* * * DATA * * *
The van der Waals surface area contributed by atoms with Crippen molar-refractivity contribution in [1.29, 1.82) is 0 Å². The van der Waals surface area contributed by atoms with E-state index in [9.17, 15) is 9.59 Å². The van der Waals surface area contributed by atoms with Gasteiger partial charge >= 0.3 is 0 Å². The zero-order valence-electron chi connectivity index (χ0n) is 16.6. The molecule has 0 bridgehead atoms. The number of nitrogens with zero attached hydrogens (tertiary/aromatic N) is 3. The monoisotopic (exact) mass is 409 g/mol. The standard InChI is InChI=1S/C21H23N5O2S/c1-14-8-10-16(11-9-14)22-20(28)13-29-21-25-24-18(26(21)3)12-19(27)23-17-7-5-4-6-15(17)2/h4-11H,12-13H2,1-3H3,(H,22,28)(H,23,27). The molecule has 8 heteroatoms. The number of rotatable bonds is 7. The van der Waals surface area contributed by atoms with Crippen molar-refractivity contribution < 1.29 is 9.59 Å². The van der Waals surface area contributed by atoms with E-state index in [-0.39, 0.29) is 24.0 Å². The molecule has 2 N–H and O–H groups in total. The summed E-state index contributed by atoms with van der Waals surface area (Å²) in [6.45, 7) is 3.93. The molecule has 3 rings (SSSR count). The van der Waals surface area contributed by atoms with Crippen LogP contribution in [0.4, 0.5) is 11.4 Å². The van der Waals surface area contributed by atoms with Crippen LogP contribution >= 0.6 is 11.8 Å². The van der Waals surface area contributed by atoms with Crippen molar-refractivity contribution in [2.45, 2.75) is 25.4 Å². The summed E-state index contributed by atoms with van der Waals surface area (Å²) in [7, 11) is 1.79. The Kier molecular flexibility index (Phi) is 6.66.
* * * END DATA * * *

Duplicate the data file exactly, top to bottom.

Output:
The van der Waals surface area contributed by atoms with Crippen molar-refractivity contribution in [1.29, 1.82) is 0 Å². The van der Waals surface area contributed by atoms with E-state index in [9.17, 15) is 9.59 Å². The van der Waals surface area contributed by atoms with Gasteiger partial charge >= 0.3 is 0 Å². The zero-order valence-electron chi connectivity index (χ0n) is 16.6. The molecule has 0 bridgehead atoms. The number of nitrogens with zero attached hydrogens (tertiary/aromatic N) is 3. The monoisotopic (exact) mass is 409 g/mol. The standard InChI is InChI=1S/C21H23N5O2S/c1-14-8-10-16(11-9-14)22-20(28)13-29-21-25-24-18(26(21)3)12-19(27)23-17-7-5-4-6-15(17)2/h4-11H,12-13H2,1-3H3,(H,22,28)(H,23,27). The molecule has 8 heteroatoms. The number of rotatable bonds is 7. The van der Waals surface area contributed by atoms with Crippen molar-refractivity contribution < 1.29 is 9.59 Å². The van der Waals surface area contributed by atoms with E-state index in [-0.39, 0.29) is 24.0 Å². The molecule has 2 N–H and O–H groups in total. The summed E-state index contributed by atoms with van der Waals surface area (Å²) in [6.45, 7) is 3.93. The molecule has 3 rings (SSSR count). The van der Waals surface area contributed by atoms with Crippen LogP contribution in [0.4, 0.5) is 11.4 Å². The van der Waals surface area contributed by atoms with Crippen LogP contribution >= 0.6 is 11.8 Å². The van der Waals surface area contributed by atoms with Crippen molar-refractivity contribution in [2.45, 2.75) is 25.4 Å². The summed E-state index contributed by atoms with van der Waals surface area (Å²) in [7, 11) is 1.79. The Kier molecular flexibility index (Phi) is 6.66.